Utility Crews Stream Into Florida for Hurricane Irma Jobs
(ORLANDO, Fla.) – Nick Chilelli had been driving his utility truck with a broken air conditioner for about 18 hours, all the way from Cincinnati, when his convoy got trapped behind a car wreck just outside Orlando, Florida, at about 2 a.m. Saturday morning.
They were among thousands of line workers racing through the night to stage their trucks and tools for Hurricane Irma, a monstrous storm expected to knock out power to half of the nation’s third most-populous state.
They had been told to expect to work at least a month of straight 16-hour days, with no breaks, trying to restore power to millions of homes.
Many of the journeyman linemen, as their union calls them, savored both the financial opportunity and the adventure of racing into a historic hurricane.
“I’ll probably make 30 grand this month,” said Chilelli, 48. “Everybody out here is killing it. Of course, you’re dealing with something that could kill you any minute.”
He has good use for the money. As he chased work in the storm, Chilelli left his wife behind with a new foster child, 11-month old Gage.
A far bigger threat to the electric grid than Hurricane Harvey in Texas, Irma threatens to knock out power to more than 4.1 million homes and businesses served by Florida Power & Light, affecting about 9 million people.
“Everyone in Florida will be impacted in some way by this storm,” FPL Chief Executive Officer Eric Silagy said on Friday, preparing the utility’s customers for a multiweek restoration process.
The NextEra Energy Inc unit is Florida’s biggest power company, serving almost half of the state’s 20.6 million residents. Utilities handling the rest of the state, including units of Duke Energy Corp, Southern Co and Emera Inc, have not yet estimated potential outages, which are likely to be substantial.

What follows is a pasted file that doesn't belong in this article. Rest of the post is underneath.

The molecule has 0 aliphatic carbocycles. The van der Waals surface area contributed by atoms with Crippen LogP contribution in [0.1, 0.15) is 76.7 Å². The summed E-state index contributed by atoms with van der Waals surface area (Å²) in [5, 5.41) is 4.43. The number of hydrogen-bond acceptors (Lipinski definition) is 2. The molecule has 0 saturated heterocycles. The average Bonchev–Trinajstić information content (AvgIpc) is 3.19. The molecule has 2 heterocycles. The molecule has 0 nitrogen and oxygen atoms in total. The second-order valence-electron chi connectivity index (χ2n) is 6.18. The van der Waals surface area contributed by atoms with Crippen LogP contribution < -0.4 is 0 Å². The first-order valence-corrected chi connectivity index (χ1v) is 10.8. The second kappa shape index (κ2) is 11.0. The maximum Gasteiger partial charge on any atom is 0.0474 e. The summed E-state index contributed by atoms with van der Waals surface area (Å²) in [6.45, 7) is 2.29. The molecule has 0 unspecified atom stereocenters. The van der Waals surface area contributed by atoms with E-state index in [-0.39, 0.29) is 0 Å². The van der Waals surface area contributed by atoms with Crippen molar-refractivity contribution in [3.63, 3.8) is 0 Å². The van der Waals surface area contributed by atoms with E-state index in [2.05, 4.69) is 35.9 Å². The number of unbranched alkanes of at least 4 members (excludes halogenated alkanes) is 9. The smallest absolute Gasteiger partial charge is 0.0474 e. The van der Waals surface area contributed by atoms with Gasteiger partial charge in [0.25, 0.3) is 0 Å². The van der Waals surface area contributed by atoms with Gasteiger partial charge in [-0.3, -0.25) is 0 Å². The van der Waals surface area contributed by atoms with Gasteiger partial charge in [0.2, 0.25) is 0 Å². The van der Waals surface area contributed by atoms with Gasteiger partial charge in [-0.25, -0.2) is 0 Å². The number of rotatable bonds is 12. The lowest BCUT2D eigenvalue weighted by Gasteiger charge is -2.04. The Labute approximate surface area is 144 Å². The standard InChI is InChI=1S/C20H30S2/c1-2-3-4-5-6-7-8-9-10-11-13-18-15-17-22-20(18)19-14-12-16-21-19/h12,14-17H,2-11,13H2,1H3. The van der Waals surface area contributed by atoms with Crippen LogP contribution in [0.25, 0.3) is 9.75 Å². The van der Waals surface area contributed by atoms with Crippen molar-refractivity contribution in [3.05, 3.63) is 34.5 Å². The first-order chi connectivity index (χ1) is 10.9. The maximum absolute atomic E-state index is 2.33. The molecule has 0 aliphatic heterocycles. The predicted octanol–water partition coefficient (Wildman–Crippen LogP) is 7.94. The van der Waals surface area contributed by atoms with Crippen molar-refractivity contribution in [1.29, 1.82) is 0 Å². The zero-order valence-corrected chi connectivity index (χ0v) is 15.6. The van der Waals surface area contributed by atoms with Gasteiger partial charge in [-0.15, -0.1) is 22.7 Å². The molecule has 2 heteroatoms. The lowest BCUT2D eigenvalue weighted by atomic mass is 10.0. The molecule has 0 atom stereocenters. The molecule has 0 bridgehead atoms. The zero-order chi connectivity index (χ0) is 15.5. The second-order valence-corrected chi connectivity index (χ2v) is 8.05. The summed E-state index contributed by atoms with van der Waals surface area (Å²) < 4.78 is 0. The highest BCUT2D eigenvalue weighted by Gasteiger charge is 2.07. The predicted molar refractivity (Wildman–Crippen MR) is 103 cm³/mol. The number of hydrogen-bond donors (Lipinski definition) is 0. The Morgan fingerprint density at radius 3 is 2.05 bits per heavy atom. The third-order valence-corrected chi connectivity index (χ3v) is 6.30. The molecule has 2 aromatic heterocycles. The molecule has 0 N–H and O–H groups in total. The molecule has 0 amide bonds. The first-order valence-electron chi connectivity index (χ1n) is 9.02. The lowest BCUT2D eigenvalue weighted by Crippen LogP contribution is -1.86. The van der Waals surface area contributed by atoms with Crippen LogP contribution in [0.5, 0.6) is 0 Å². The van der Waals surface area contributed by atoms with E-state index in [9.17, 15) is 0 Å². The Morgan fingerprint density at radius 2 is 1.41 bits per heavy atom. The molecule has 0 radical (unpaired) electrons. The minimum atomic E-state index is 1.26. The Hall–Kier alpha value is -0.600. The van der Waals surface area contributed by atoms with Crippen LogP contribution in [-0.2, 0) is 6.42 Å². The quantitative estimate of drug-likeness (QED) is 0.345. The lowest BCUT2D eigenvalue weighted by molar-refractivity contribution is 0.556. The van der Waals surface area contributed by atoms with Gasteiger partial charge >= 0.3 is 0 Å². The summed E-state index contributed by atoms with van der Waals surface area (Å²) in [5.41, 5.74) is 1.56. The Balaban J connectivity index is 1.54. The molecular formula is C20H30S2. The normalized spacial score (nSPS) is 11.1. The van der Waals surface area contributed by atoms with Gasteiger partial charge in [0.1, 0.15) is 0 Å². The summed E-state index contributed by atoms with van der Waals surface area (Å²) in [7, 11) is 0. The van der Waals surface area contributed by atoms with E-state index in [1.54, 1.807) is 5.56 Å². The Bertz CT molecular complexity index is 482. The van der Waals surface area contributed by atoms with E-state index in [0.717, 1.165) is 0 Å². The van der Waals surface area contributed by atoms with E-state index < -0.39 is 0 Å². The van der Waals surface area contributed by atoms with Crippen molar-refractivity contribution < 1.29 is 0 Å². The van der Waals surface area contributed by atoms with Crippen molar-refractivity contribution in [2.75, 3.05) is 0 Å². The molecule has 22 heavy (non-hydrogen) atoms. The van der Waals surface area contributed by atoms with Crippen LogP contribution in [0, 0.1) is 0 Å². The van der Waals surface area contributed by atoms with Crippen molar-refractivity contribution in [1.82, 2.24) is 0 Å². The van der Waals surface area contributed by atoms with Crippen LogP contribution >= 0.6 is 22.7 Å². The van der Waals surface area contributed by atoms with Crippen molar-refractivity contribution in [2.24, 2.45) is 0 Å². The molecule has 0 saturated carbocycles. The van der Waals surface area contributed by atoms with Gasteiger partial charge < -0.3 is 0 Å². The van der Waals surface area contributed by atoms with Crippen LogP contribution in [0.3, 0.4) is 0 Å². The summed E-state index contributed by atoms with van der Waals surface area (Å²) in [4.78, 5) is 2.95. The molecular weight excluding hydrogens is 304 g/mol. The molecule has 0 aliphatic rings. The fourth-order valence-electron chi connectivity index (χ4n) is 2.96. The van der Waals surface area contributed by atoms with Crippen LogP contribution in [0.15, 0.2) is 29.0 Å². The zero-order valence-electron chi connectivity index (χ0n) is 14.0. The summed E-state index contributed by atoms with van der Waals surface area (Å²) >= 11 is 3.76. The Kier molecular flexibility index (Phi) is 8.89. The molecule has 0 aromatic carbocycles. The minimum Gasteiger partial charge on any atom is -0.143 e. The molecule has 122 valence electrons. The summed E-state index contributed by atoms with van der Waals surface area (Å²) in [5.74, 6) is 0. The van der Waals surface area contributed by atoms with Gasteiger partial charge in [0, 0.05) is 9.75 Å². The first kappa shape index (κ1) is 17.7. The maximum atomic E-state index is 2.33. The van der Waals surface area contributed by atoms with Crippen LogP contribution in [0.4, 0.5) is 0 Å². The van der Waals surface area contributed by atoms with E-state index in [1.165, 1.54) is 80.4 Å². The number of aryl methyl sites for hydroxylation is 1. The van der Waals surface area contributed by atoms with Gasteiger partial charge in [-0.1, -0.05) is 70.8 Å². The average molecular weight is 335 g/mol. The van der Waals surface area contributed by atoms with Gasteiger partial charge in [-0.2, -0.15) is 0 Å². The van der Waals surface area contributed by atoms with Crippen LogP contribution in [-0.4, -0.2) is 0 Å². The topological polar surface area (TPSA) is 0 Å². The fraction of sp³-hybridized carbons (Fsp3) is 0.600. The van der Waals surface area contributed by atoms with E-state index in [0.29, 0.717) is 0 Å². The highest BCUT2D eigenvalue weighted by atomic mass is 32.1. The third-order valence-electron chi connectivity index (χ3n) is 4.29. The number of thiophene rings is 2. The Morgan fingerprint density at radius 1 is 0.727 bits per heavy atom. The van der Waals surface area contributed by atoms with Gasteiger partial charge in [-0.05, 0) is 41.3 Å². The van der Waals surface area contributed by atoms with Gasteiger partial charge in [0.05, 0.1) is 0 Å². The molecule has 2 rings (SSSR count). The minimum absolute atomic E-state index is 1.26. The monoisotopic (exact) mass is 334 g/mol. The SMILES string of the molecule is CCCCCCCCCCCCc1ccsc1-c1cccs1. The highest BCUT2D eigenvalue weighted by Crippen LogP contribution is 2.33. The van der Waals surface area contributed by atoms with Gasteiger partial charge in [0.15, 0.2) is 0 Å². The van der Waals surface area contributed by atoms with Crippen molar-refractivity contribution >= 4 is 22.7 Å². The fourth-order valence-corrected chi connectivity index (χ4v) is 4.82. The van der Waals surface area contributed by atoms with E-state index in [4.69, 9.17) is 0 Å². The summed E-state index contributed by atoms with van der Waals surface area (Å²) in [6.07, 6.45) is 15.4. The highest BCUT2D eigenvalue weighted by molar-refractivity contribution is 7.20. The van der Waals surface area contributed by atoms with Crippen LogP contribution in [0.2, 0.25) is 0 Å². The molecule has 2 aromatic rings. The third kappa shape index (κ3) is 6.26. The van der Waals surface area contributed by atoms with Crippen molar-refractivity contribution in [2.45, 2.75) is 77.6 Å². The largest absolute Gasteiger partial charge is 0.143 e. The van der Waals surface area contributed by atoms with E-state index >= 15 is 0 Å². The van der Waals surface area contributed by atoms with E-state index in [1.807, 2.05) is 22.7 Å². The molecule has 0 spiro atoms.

The utility workers whom FPL deployed shared their storm stories as they waited for more than an hour early on Saturday morning for authorities to clear an accident west of Orlando on U.S. Highway 27.
FPL had already amassed about 5,000 trucks in a staging area in Lake City, in northern Florida near Jacksonville, the utility workers said, just the first of legions more trucks and workers needed to restore the grid.
This is one example of the economic jolt from the enormous rebuilding process required after a storm of Irma’s magnitude.
“It’s a good gig – big bucks – we’re all union contractors” with the International Brotherhood of Electrical Workers, said Brian Wilson, 34, who rode in the truck in front of Chilelli in the stalled convoy. “You never want to see a disaster, but it’s good for me.”
The utility repair workers typically make about $50 an hour, which jumps to $75 for overtime and $100 on Sundays, Chilelli said.
Wilson, who is from North Andover, Massachusetts, drove in Friday morning with 30-year-old Russ Konicke from Connecticut, where the two had been working.
“It’s my first hurricane,” said Konicke, who is from Fairbanks, Alaska. “I just became a journeyman lineman last year.”
The industry appealed to Konicke, in part because of the adventure of traveling the nation chasing storms and work. In Connecticut, he lived out of his car and a tiny tent – really, just a boxy cover on a cot – while he spent his money exploring New England.
He also likes working outside in the weather, which made the journey into the hurricane all the more tantalizing.
“I’m really excited about it,” Konicke said. “It’s a completely new experience … I’ve been in extreme cold and extreme heat, and now extreme wind.”